John Bracewell has had another eventful tour of Australia © Getty Images

John Bracewell claimed to have inside knowledge on why Adam Gilchrist was rested for Thursday's final match of the Chappell-Hadlee Series before apologising to Australia's vice-captain for being misleading. Less than a week after refusing to pass Shaun Tait's action, Bracewell was back in the limelight with a strange response to a question about whether he was surprised by Gilchrist's omission for the deciding game in Hobart.

"No, not at all because of the circumstances of why he's left out of the team," Bracewell was reported by NZPA. "[The reasons are] not for me to reveal. It's down as 'rested', but they're not for me to reveal. Could it be family reasons? I don't know. It's not necessarily rested."

Gilchrist told the Australian: "I don't care what they say. They've had a lot to say over the last week. I wonder what they'll say next?" A New Zealand spokesman later told the Sydney Morning Herald Bracewell had phoned Gilchrist to "clarify the situation and apologise".

The incident continues a string of strange accusations involving Bracewell when New Zealand play Australia. Before the Test series in 2004-05 he said Australia were vulnerable the longer the match lasted, during the tour he claimed Hawkeye was altered to suit the home team and at the end of it he complained a pitch had been swapped to negate the spin of Daniel Vettori.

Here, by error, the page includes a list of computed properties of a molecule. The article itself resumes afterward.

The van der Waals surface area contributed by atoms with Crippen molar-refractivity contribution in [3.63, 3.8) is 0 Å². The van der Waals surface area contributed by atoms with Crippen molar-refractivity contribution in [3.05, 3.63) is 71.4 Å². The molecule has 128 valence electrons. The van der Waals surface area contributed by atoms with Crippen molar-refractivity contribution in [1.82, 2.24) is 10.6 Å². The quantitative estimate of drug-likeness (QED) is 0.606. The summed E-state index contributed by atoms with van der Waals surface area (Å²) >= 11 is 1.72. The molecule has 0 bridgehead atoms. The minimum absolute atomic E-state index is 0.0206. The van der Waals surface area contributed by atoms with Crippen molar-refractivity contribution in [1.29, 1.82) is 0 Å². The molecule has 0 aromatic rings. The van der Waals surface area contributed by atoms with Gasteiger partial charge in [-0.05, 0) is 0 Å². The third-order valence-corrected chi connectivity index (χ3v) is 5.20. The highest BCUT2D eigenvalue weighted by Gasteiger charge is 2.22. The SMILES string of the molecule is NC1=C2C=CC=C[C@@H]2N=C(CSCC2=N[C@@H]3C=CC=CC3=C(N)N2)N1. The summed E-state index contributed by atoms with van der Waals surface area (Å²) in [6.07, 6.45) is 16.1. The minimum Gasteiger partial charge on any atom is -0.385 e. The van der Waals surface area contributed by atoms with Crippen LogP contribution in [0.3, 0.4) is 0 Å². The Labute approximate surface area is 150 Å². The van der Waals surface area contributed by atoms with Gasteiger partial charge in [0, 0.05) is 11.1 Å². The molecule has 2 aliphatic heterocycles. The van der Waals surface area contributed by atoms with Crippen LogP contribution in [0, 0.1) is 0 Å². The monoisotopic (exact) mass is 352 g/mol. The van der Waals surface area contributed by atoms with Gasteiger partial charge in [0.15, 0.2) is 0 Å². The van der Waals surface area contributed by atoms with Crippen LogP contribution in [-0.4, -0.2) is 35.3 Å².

In 2005 he suggested Brett Lee could be taken to court if one of his high full-tosses hurt a batsman and he also believed the Australians, who were being hit by objects thrown from the stands, stopped play to disrupt a New Zealand chase in a one-day game. Bracewell had refused to comment on the Tait issue in Adelaide and this time said it was "never mentioned in our camp".

He deflected queries about whether he was satisfied Tait operated within the laws by saying: "I just haven't spoken to the match referee. He's a bowler like everyone else. He's damn fast and good on him."

Australia lead the series 1-0 and New Zealand need a victory at Bellerive Oval to retain the trophy. The second match in Sydney was washed out with the visitors in severe trouble at 3 for 30, but Bracewell was not concerned.

"To go down to Hobart and have to win a game to win a trophy is a good position to be in," he said. "It was only a six-over game. Everything starts afresh so the psychological advantage finishes with a non-result."